The paradox of corporate insolvencies in Europe: miracle and mirage
Macroeconomic studies and simulations on the financial health and insolvency rate of companies in France and the eurozone.
The economic crisis caused by the COVID-19 pandemic heralded major business failures and insolvencies in France, and across the eurozone as a whole.. But, in 2020, and even if the real impact of the COVID-19 crisis remains uncertain, the number of insolvencies actually fell in all major European economies. According to research by Coface, a leading player in credit insurance, the gap between the expected deterioration of the companies’ financial health and the number of insolvencies suggests that there is a high number of “hidden insolvencies” that have been postponed, rather than prevented. This suggest that, in both France and Europe, there is high number of unviable companies whose failure is only a matter of time.
A similar trend in the main eurozone countries
In France, the fate of 22,000 companies remains unresolved: these “hidden insolvencies “ are expected to gradually materialise between now and 2022. Coface estimates the number of hidden insolvencies at 8,600 in the construction sector, 1,800 in retail, 1,500 in manufacturing, 1,200 in business services and 800 in transport. So far, although the economic crisis has affected sectors unevenly, the number of insolvencies has fallen in all sectors, including those that have been at a standstill for several months. Similarly, all French regions recorded a clear fall in the number of insolvencies in 2020, ranging from 34% in Brittany to 49% in Corsica. In France, without the country’s Solidarity Fund, the operating result of the hospitality and catering sector would have contracted by an estimated 109%, instead of the 17% observed in Coface’s results. The impact of insolvencies on job losses was nevertheless limited at 126,000, the lowest level since 2006.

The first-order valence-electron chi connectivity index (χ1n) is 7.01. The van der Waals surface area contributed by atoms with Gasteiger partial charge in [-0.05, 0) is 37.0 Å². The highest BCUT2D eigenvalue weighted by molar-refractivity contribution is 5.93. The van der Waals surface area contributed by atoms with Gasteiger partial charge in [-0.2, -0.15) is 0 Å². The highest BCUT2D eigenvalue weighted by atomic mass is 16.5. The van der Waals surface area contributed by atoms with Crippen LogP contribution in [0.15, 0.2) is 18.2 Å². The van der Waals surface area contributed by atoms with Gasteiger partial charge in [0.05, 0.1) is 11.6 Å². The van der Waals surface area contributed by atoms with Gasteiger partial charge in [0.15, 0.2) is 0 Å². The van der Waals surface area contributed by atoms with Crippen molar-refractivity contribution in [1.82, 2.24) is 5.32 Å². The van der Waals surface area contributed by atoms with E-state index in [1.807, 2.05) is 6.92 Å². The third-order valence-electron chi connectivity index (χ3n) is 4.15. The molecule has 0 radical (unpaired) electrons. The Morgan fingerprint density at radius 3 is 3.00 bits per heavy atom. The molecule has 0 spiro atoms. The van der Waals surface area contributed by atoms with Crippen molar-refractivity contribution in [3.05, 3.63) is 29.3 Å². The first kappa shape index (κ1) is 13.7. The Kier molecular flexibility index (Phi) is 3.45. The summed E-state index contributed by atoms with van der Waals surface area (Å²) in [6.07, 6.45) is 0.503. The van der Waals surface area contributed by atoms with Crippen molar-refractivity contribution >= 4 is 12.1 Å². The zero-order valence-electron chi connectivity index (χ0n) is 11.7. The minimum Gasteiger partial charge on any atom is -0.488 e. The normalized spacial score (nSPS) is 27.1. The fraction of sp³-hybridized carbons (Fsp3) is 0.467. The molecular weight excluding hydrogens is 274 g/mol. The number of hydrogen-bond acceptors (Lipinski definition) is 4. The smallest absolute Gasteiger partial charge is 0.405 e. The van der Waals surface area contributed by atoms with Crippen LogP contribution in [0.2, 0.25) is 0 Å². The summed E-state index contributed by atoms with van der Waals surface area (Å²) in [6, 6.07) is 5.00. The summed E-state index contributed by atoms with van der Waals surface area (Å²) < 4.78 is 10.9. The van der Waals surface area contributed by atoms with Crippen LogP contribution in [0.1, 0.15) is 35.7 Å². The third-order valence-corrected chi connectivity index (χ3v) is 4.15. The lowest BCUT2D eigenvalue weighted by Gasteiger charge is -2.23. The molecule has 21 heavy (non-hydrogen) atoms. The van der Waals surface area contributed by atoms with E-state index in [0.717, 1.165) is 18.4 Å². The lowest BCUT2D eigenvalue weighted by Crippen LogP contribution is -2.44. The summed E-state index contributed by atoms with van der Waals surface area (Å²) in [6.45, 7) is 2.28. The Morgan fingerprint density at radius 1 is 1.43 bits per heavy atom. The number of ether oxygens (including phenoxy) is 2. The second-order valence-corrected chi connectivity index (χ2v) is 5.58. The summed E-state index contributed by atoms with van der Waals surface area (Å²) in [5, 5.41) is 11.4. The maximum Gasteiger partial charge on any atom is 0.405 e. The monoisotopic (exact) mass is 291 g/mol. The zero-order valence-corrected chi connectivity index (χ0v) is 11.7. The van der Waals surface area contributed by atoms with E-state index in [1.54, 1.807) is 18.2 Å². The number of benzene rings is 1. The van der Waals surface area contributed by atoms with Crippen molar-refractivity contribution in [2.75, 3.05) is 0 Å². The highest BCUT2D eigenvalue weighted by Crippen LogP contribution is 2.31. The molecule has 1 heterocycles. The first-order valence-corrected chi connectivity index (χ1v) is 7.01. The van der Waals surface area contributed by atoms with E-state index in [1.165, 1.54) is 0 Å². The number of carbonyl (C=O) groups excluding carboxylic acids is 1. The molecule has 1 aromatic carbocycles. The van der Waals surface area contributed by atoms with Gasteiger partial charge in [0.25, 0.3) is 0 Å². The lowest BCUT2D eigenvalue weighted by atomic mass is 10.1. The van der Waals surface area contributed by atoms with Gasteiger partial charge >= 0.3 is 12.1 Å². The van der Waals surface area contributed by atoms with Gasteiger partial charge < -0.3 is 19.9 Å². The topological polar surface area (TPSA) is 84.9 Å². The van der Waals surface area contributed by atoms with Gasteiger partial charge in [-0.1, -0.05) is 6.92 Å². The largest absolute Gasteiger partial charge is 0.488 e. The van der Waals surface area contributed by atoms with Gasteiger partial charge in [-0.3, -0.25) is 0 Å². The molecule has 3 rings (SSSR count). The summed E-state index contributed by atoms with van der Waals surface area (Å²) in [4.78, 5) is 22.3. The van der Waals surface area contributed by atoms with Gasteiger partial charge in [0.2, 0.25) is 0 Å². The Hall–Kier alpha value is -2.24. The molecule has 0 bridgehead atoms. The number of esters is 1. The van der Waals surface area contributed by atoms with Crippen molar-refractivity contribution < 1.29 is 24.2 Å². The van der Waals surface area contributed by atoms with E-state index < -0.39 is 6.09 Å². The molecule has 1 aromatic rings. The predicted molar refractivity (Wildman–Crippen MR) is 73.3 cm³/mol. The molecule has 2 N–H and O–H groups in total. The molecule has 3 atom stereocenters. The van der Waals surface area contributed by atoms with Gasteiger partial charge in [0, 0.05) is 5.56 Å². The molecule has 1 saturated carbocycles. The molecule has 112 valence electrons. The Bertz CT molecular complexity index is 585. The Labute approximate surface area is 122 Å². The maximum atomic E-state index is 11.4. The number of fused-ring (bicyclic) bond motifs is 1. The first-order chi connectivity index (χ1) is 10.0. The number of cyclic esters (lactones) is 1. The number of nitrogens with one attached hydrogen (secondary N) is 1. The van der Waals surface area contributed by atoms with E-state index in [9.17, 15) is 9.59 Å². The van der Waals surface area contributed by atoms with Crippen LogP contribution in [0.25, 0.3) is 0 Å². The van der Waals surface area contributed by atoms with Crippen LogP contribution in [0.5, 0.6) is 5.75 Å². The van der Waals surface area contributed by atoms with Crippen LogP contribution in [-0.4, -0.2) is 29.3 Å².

In Germany, Coface estimates the number of hidden insolvencies to be 21% below their 2019 level (at around 3,950 insolvencies). At the start of the pandemic, Coface expected insolvencies to rise by 9% over 2020, but they ended up falling by 15%. This result is partly due to the the German government temporarily imposing a moratorium on insolvency proceedings to give stimulus measures time to take effect. However, the German metal and automotive sectors, both of which have been in recession since well before the pandemic, have seen an increase in insolvencies compared to 2019.
In Spain, furloughs have proved effective. For example, in the retail sector, Coface simulations indicate that furlough measures limited the fall in profits to -26% in the second quarter, compared with -67% had they not been put in place. These measures have nevertheless failed to prevent a meteoric rise in insolvencies in the tourism sector, 90% up year-on-year in the second half of 2020. Globally, Spanish hidden insolvencies are estimated to be around 1,600 (34% of their 2019 level).
In Italy, Coface estimates the size of hidden insolvencies at around 39% of their 2019 level (or 4,100 insolvencies). According to Coface’s calculations, however, insolvencies should have increased by 7%.
A worrying outlook
Not all of the hidden insolvecies are expected to manifest in 2021. The continuity of insolvency moratoriums, aid measures, and support from banks will be decisive. The insolvency “catch-up” process from 2021 onwards will directly correlate with the rate at which restrictive measures end, which in turn will be determined by the speed at which vaccinations are rolled out. This process will also depend on states’ willingness to continue providing support, especially as the vast majority of companies will only beginto repay state-guaranteed loans from 2022 (as is the case in France, for example).
Last Updated on March 26, 2021 by Karolina Ampulska